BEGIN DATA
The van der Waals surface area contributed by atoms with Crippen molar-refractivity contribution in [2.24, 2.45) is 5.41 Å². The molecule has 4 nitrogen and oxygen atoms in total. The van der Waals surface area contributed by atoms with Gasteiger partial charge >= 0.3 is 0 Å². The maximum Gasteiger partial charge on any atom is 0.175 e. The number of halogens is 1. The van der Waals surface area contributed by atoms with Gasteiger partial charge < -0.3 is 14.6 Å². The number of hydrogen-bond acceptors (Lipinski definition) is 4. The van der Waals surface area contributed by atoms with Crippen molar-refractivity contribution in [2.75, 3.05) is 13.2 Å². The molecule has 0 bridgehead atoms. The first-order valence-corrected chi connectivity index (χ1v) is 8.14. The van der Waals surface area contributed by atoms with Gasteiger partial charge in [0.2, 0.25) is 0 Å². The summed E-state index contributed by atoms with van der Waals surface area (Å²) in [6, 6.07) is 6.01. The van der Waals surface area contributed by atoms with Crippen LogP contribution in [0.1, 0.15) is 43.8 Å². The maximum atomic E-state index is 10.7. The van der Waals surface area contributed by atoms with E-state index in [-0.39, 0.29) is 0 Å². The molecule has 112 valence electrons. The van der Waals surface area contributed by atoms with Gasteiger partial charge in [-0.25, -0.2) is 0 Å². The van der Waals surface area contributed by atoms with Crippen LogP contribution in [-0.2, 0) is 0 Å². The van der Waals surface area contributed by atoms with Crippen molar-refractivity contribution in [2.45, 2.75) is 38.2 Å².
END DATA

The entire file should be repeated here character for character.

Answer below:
The van der Waals surface area contributed by atoms with Crippen molar-refractivity contribution in [2.24, 2.45) is 5.41 Å². The molecule has 4 nitrogen and oxygen atoms in total. The van der Waals surface area contributed by atoms with Gasteiger partial charge >= 0.3 is 0 Å². The maximum Gasteiger partial charge on any atom is 0.175 e. The number of halogens is 1. The van der Waals surface area contributed by atoms with Gasteiger partial charge < -0.3 is 14.6 Å². The number of hydrogen-bond acceptors (Lipinski definition) is 4. The van der Waals surface area contributed by atoms with Crippen molar-refractivity contribution in [2.75, 3.05) is 13.2 Å². The molecule has 0 bridgehead atoms. The first-order valence-corrected chi connectivity index (χ1v) is 8.14. The van der Waals surface area contributed by atoms with Gasteiger partial charge in [0.2, 0.25) is 0 Å². The summed E-state index contributed by atoms with van der Waals surface area (Å²) in [6, 6.07) is 6.01. The van der Waals surface area contributed by atoms with Crippen LogP contribution in [0.1, 0.15) is 43.8 Å². The maximum atomic E-state index is 10.7. The van der Waals surface area contributed by atoms with E-state index in [-0.39, 0.29) is 0 Å². The molecule has 112 valence electrons. The van der Waals surface area contributed by atoms with Gasteiger partial charge in [-0.25, -0.2) is 0 Å². The van der Waals surface area contributed by atoms with Crippen LogP contribution in [-0.2, 0) is 0 Å². The van der Waals surface area contributed by atoms with Crippen molar-refractivity contribution in [2.45, 2.75) is 38.2 Å².